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MANifesto Cover All the Bases On Pinky Swear

The queer quintet are paying homage to popular girl groups with flare and awareness.

by Ben Boddez

The Toronto-based quintet MANifesto isn’t just a boy band – they’re a MAN band. Their debut project, Pinky Swear, sees the group coming together to cover 12 of the most memorable tracks in girl group history with an infectious energy that reflects their genuine friendship and newfound brotherhood. Created by R Kelly Clipperton, the group was formed through a Toronto-wide search for diverse voices and Clipperton’s desire to translate his girl-group fandom and roots in other singing groups to a supportive and comfortable environment of other gay men. Scattered throughout the tracklist are decade-spanning classics from groups like The Supremes, En Vogue, The Spice Girls and Fifth Harmony.

Where many of the original tracks were solo-based, with individual group members trading off taking the lead, MANifesto recontextualizes their arrangements with engaging and technically skilled stack harmonies, singing in unison and backing each other up on their individual parts. According to the group, it all becomes a kind of allegory for the support they give each other each day as out and proud gay men in their community.

Along with the release, the group are running an awareness campaign for the organization Rainbow Railroad. Rainbow Railroad’s mission is to help international members of the LGBTQIA2+ community flee countries where state-sanctioned violence and persecution against them is the norm. The organization’s message hits all too close to home for MANifesto member Brayo, who escaped from Uganda due to fears that being himself would put him in peril.

We caught up with the band to talk about Pinky Swear and its tie-in to Rainbow Railroad.

What was it about music by girl groups that made it such an ideal choice for your first project?

The girl group structure brought a vibrant, exciting dynamic and they represented the strength and resilience of women and championed the need for gender equality. MANifesto took the format to advocate for the LGBTQIA2+ community in a similar way. We noticed an interesting phenomenon when performing girl group songs. Songs that we have listened to, over and over, sung by girl groups suddenly take on a new tone when sung by men. People suddenly hear the song and go “are those the lyrics? I never heard or understood them before.” – Icarus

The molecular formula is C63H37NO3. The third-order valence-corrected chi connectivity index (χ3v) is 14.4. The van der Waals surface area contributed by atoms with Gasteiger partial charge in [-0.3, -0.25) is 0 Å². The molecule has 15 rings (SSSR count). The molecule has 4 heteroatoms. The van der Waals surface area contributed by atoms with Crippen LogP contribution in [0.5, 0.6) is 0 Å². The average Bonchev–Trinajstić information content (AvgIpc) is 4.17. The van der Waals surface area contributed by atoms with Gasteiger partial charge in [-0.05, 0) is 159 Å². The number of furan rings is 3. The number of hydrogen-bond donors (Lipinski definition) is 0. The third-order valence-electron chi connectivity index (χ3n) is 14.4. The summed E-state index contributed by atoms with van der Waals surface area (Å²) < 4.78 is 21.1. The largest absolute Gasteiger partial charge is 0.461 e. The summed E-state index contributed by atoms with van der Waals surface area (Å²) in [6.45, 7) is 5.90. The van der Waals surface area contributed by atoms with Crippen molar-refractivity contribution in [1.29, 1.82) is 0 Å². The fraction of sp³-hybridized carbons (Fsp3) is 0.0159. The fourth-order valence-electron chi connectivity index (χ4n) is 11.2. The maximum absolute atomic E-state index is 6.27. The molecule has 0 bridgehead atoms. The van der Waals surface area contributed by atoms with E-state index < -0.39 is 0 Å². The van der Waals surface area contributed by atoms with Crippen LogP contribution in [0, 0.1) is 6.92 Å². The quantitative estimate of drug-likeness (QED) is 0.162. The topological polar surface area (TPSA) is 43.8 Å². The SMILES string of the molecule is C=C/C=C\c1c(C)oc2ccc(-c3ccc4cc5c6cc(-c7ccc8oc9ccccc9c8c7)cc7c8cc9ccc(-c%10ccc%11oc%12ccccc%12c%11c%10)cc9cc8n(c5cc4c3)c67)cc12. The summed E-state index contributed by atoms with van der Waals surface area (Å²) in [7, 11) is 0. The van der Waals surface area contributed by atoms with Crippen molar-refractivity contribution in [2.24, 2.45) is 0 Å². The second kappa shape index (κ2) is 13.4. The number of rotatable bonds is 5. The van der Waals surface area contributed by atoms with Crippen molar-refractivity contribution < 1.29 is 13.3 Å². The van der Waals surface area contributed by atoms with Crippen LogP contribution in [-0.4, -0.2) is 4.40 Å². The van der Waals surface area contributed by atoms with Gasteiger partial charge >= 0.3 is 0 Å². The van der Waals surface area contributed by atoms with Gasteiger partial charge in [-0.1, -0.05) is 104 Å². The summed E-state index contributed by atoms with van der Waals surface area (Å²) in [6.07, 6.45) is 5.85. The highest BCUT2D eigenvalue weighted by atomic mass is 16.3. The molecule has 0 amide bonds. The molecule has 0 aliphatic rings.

The stack harmonies are a great addition and really capture the spirit of these classic singing groups – what goes into the creation of these arrangements? Do you try to stay true to the original or inject some new MANifesto flair?

Fortunately, we’ve had help with arrangements by people who are familiar with writing for choirs, etc. Also, once we get into the studio to lay down tracks, there’s an effort to play, experiment with building those layers and add our own charisma, uniqueness, and talents to the mix. – Twaine

How has being in MANifesto helped with being yourself and expressing that to the world?

Community is a big part of gay men of our generation. The support we give each other in this is paramount. Creating this little gang of ours has been lifesaving really, we are certainly strong on our own, but together kinda invincible. – Kelly

What do you hope others will take away from seeing a group like this?

Dare to try something new, that you haven’t seen done before or you wish to see in the world. – Twaine

The group has put forward a message about how singing in harmony together translates directly to your message of support and brotherhood. Can you expand on just how this relationship works, for the uninitiated?

The first few months of the group starting was us singing girl group songs together and discovering where our voices sat well with each other…as none of us knew each other before this. As song selection began, parts became assigned based on what worked. The true objective was to sing together as much as possible and to balance solos evenly. Many girl groups of the past have had one or two members take most of the leads but we wanted to go more Spice Girls in our approach. – Kelly

Can you tell us more about your personal connection to Rainbow Railroad? How did you discover and end up partnering with this organization?

I learned about Rainbow Railroad through our bandmate Brayo. Getting involved was a no-brainer. Persecution and violence are real things. Rainbow Railroad helps get those at risk out and safely relocated. -Dionisio

If you could draft five girl group members from across history to make the perfect, all-star group, who would they be?

That’s hard! How about all of them from everywhere doing ‘We Are the World’ together (laughs). Top 5 would be Siobhan Fahey (Bananarama), Emma Bunton (Spice Girls), Nadine Coyle (Girls Aloud), Dawn Robinson (En Vogue), Ruth Pointer (Pointer Sisters) – Kelly

What’s the rest of the year going to look like for MANifesto? Anything else you’d like us to know?

Celebration, GayNation, World Domination – Kelly